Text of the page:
RonB
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new construction... but do get sub contracted out for major remodeling jobs...
They installed a 116,000 BTU furnace for me 3 years ago (just finishing my 2 full winter with it) ...it was FREE..and so was the A/C unit... it was only about 2 years old when they "removed" it because it was too small for the remodel job they had...
I do not have natural gas but the cost for a conversion kit to convert it to Propane was less then going out to dinner at a cheap restraunt ...did have to "plug" some of the jets however to make it cycle on and off efficiently...
OLD furnaces are out there... AND SO ARE NEW ONES... .
Just the other day my one sone told me that "someone" installed the wrong furnace in one of the homes they are doing in a development... (too small etc...for that particular home) ..and it had to be hanked...never used at all...BUT no longer NEW ..and his company could not re-install it in another home... Think he said his company left it go for a hundred bucks to another employee...(hopefully not the one who screwed up the paperwork and had the wrong one installed in the wrong house originally...
Bob Griffiths
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On my last job site, they installed radiant heaters (infrared?) and I was nothing short of amazed at the job they do. Radiant beats the pants off of forced-air any day of the week.
There are a few caveats, though. These heaters had to be hanging way out in the middle of nowhere, otherwise they'd set something on fire. If you have height considerations in your shop, they may not work, but if you can use them, I'd say use them.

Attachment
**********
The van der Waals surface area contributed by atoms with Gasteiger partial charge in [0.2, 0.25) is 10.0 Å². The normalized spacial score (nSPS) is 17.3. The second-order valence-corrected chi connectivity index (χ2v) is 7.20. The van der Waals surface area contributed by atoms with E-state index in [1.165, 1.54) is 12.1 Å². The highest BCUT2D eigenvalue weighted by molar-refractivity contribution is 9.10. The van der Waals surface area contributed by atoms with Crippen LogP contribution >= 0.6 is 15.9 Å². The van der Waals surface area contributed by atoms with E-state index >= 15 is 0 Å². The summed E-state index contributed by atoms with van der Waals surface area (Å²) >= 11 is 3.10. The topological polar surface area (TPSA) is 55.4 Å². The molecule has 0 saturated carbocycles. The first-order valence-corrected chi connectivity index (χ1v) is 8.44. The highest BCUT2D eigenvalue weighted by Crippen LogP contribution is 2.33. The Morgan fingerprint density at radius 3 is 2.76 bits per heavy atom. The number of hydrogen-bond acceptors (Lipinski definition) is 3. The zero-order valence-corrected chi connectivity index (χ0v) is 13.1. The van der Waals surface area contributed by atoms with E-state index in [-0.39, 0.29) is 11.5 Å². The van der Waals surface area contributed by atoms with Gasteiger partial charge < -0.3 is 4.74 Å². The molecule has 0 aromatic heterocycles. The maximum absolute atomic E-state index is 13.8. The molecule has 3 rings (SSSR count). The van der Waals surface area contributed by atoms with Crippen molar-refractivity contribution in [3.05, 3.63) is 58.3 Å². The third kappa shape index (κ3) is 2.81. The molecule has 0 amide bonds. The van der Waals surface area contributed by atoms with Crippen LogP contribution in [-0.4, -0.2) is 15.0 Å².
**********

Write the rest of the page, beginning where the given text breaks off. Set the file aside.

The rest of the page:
The preceding has been my own personal, limited experience, and YMMV.
-Phil Crow
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Infrared is nice in that it is feeling warm to the body in seconds compared to hot air. as long as you are in direct line, otherwise you have to wait until things get heated up anyway.
Size depends on your location and how much you anticipate heating it. I have a 30,000 Btu that gives me a 30 -35 degree temperature rise. Great much of the time, but not enough when it is single digits outside.
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One more thing. I was looking thorugh old wood magazines last night, looking for a project. The October 2002 issue of Wood has a great article on different types of shop heaters, the relative prices, and pros and cons of each.
By the way, isn't this the wrong time of year to be worrying about a shop heater? Another month and you won't have to worry about it anymore. Then you could use that budget to buy more tools, and worry about the heater next fall when your toes get cold again! Just my opinion.
Joe in Denver My Woodworking Website: www.the-wildings.com/shop/